Can your business stand the stress test? Small business finance is generally built on a quicksand. A small shock may likely plunge the business into the doldrums. As a businessperson, it is important to be aware of the bigger picture as far as your finances are concerned. This will allow you to make the timely moves that may end up saving your business and putting it on a surer financial footing.
Evaluate your financial strength
Assess your finances and determine if you are in the best financial position. There are various aspects you can consider when giving your business a financial health check. For example, how much debt do you currently have and what do your creditors owe you? When doing a financial assessment, it is more prudent to have concrete data on how your business is doing instead of just a general perception on your business performance. Where you are unsure, seek financial advice from an accounting firm Melbourne professional or a financial advisor.
Is your business showing any warning signs of poor financial health?
Businesses send various warning signals when the financial situation is hitting a critical stage. You could be seeing a decline in your sales and turnover, having difficulty paying off your bills or suppliers or your finances could be over-leveraged. All these are generally signals that you are approaching the precipice. You are headed towards the cliff and the business is sending your signals so you can begin mitigating the problem.
Here are things to look for when assessing the financial health of your business:-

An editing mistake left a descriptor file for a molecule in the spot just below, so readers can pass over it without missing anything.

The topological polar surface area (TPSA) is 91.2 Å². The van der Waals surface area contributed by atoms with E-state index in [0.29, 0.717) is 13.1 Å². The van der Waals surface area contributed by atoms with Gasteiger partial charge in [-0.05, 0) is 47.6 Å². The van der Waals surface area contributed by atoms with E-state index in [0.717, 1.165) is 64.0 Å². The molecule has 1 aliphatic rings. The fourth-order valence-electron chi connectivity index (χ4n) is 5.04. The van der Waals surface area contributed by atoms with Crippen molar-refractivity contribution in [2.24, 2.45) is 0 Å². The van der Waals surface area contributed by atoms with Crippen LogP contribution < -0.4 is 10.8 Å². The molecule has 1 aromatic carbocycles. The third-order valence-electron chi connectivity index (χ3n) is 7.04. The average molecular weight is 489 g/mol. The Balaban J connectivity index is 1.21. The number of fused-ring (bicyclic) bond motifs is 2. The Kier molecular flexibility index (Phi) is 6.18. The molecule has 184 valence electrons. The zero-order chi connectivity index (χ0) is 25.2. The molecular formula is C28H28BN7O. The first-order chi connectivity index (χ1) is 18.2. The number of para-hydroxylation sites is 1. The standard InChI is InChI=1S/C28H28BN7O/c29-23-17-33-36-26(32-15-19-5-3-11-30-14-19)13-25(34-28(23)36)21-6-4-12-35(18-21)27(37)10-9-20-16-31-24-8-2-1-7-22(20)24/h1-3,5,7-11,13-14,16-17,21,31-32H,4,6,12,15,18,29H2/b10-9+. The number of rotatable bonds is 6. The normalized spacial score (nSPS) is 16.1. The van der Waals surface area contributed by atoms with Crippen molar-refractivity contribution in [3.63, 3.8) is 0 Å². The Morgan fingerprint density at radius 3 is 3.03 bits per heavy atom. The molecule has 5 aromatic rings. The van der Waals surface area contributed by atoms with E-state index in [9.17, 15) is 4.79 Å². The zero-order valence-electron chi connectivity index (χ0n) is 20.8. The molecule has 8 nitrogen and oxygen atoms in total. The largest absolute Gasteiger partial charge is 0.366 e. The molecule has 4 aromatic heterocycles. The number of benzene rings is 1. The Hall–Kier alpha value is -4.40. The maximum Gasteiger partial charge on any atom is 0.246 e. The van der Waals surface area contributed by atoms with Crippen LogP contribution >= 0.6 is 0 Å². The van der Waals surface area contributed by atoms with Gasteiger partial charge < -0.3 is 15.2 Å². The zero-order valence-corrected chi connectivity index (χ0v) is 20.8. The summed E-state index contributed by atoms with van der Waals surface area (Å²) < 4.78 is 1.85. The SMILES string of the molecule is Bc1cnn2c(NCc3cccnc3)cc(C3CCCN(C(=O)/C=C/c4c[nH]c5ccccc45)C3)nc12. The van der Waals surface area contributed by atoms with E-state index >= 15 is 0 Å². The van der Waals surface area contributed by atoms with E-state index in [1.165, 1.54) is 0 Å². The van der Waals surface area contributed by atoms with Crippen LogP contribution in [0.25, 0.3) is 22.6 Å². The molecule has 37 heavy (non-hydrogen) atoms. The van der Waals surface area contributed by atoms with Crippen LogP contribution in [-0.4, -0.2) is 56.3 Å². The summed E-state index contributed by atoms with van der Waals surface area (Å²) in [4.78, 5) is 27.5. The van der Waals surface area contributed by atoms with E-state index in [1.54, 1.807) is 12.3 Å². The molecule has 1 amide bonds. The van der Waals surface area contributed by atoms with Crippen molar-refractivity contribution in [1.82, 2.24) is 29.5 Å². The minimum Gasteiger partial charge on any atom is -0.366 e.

- Are you struggling to make debt repayments?
- Is your business struggling with cash flow issues?
- Are you struggling to meet your expenses?
- Are your business margins declining?
- Are suppliers mounting pressure on you to pay up outstanding invoices?
Should you find yourself grappling with any of these challenges, talk to an accountant Melbourne expert or a financial advisor to help you make sense of these danger signs.
Analyze and Prioritise your Debts
Most businesses will eventually have multiple creditors but managing them can be a challenge and some debt obligations may eventually fall off the radar. Sit down with your financial advisor or accountant and go through all the debts. List and prioritize your debt obligations so you can know which creditors to pay first.
Create a list of all the creditors and determine how much each of them is owed. Identify the key creditors whose payments need to be expedited as soon as possible. These can be payments that have been outstanding for quite awhile or those creditors that are a critical cog in the wheel of your business machine whom you cannot afford to disappoint. After setting your priorities right, you can take the next steps such as structuring out the payments or negotiating with your creditors for new payment terms. Prioritizing allows you to plan and budget with some precision.
Review your marketing costs